This book is about Iris Origo, not only the wonderful books she wrote. Still, let me briefly visit one more of her histories, before coming to the marchesa's life, which is no less exciting than her books. It is "The Merchant of Prato," a 1957 biography of Francesco di Marco Datini (1335-1410). Prato, if you don't know the place, is located between Florence and Lucca on the way to Pisa, so is Tuscan and in central Italy. Datini was born and died there, but in the meantime went, as we would say, everywhere. His philanthropic work for his city lasts to this day, he was quite a guy.
As with Teresa and her English milord, the book (available in a Penguin paperback) is based on the discovery of a great cache of neglected correspondence. Let's allow the author to tell you about it: "… his private correspondence has remained almost untouched in particular, the letters he exchanged with his wife, his partners, and his fattori. It is from these letters that most of the information in this book is derived …"
But back to the life of the marchesa. After a childhood and socially prominent coming-out youth spanning Anglo-Florence, London and America, she married Antonio Origo in the early 1920s. Wanting to get away from Florence, they decided to buy and develop a seriously barren estate in the southern part of Tuscany near Siena. There is a photograph in the book of the moonscape with which the Origos started. Called La Foce, in course of time it was made to flourish and be beautiful.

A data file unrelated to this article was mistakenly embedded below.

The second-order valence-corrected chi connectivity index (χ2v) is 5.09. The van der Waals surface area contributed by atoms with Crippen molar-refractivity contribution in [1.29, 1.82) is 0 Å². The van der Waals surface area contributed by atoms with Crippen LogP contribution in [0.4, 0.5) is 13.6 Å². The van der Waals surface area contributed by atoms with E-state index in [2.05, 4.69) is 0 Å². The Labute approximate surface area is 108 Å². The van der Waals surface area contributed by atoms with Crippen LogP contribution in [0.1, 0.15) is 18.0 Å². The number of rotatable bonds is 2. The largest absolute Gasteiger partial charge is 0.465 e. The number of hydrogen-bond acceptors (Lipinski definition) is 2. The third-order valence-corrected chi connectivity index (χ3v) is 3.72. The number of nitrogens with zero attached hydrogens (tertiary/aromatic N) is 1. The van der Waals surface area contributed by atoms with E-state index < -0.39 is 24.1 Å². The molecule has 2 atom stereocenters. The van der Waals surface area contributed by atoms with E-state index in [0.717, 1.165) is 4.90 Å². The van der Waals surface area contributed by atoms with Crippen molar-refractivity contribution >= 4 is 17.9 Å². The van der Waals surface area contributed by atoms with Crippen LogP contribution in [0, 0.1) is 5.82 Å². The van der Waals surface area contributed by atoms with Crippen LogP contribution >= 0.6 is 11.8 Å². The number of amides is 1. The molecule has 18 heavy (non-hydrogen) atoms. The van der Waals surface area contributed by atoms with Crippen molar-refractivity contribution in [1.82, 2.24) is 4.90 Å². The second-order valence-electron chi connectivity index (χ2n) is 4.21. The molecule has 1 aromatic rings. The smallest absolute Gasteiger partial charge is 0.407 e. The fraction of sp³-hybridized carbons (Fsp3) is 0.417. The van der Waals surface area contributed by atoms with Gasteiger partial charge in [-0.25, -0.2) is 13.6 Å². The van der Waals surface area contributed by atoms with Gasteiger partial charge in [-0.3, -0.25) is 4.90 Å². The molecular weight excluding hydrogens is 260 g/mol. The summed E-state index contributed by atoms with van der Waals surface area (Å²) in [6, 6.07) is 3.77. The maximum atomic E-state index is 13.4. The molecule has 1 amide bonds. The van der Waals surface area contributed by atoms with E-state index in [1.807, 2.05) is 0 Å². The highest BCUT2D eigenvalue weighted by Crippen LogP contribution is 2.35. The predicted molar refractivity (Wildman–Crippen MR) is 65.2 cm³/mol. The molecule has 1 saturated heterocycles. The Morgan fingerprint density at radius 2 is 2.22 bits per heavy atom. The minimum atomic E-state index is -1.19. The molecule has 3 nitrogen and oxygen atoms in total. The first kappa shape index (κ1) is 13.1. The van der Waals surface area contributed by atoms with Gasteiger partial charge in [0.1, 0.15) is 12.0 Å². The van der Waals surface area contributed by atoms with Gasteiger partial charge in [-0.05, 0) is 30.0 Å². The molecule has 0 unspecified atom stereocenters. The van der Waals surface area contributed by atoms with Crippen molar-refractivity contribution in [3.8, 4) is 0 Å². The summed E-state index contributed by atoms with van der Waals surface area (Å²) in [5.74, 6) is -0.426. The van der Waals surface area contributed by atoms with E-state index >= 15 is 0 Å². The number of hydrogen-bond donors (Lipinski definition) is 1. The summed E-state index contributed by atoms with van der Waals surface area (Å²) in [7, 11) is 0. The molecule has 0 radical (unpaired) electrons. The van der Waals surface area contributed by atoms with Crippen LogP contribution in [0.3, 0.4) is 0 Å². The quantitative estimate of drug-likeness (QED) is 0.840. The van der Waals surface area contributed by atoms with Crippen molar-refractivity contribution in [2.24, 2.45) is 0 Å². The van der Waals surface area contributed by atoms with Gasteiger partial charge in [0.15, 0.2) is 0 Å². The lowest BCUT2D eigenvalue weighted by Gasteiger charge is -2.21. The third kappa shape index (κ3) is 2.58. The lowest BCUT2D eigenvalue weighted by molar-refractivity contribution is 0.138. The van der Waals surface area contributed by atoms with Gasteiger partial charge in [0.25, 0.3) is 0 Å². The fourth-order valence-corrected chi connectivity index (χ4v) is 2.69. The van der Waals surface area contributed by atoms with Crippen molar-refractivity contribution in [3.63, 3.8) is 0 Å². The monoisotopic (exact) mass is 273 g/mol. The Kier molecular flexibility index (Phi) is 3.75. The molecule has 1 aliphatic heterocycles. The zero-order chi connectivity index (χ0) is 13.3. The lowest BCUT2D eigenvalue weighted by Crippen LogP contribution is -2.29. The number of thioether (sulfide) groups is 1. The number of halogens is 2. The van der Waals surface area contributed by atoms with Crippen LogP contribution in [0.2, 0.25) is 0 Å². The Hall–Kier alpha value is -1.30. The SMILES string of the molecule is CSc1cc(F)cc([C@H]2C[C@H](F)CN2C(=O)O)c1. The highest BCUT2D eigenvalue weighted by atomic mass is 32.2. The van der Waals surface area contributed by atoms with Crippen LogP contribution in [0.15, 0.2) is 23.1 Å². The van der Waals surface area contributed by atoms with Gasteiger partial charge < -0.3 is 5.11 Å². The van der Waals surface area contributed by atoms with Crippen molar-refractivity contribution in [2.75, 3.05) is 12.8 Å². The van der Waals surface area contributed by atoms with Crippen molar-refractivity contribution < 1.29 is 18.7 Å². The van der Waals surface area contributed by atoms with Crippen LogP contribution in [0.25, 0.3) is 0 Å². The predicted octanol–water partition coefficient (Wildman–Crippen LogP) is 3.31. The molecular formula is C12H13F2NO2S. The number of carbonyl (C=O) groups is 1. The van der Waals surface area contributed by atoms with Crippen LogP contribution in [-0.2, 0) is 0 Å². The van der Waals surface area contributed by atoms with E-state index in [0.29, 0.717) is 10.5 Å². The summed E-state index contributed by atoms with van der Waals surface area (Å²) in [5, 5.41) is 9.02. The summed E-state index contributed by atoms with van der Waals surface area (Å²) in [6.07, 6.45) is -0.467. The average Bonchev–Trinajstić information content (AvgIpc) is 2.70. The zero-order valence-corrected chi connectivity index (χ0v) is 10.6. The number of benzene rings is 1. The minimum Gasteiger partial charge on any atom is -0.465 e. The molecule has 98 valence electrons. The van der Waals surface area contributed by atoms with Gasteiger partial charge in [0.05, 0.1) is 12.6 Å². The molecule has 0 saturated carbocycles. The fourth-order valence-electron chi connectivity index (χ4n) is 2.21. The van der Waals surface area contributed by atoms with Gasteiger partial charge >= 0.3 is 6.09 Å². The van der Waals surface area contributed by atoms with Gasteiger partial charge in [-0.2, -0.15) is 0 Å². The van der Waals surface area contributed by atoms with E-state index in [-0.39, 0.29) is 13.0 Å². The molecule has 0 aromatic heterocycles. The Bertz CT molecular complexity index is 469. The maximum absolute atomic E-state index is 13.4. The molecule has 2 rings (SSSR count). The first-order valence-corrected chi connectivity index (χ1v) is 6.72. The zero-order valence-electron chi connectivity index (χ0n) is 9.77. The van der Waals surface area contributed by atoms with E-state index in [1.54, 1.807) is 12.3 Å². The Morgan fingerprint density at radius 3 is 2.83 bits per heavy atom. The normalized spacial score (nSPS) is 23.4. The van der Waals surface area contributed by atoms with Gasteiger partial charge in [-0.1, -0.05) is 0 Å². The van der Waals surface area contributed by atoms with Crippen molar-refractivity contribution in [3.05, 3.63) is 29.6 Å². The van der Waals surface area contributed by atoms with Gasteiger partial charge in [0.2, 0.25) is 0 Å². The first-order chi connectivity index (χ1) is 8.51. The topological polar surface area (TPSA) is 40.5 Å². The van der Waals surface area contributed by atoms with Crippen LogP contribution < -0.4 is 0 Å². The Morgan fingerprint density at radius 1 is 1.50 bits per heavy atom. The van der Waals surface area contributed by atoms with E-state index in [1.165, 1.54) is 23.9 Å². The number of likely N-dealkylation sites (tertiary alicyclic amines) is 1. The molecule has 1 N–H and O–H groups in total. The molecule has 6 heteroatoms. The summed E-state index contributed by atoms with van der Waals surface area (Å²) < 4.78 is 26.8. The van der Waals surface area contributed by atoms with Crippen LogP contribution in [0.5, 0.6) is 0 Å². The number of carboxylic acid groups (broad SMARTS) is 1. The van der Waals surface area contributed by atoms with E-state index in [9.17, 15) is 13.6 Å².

The complicated part was that the Origos did so with governmental assistance from Benito Mussolini's fascist regime. Thus, the Anglo-American marchesa was compromised.
When war came to Italy in 1940, she worked with the Italian Red Cross. When the Allies bombed Genoa, she took a crowd of orphaned children in and opened her own little school at La Foce. When the Germans stormed into the peninsula after the Italian capitulation in 1943, the marchesa received officers of the Wehrmacht on her patio and served them wine. She had never seen, she said, more splendidly disciplined young men. This is not from the book, I'm recalling it from her memoir, "War in Val D'Orcia," published in 1947 to considerable acclaim.
By the time the going got really down and dirty in 1944, the marchesa was hiding escaped British and American prisoners all over the La Foce estate in the cottages of her contadini (tenants). At the end, La Foce had to be evacuated, but the British finally turned up. I am not sure whether it was to her or her husband, that the arriving English major said, "Are you the marchese(a) Origo? The entire British 8th Army has been looking for you." She was an insider, had pulled through and wound up a Dame Commander, Order of the British Empire.
Origo's private life was problematic, as most lives are. The great tragedy was her son Gianni, a beautiful child as readers of the book soon will see, dying in childhood. She subsequently had two daughters, Benedetta and Donata, the former of whom now is a trustee of La Foce, which can be visited and stayed in overnight, if one fancies. It has its own Web site, easy to find.
Iris Origo wrote a memoir, "Images and Shadows" (1970) but, as she was in life, it is reticent and much is left unsaid. I shall not be tactless and get into any of that here. Caroline Moorehead will tell you the rest of the story.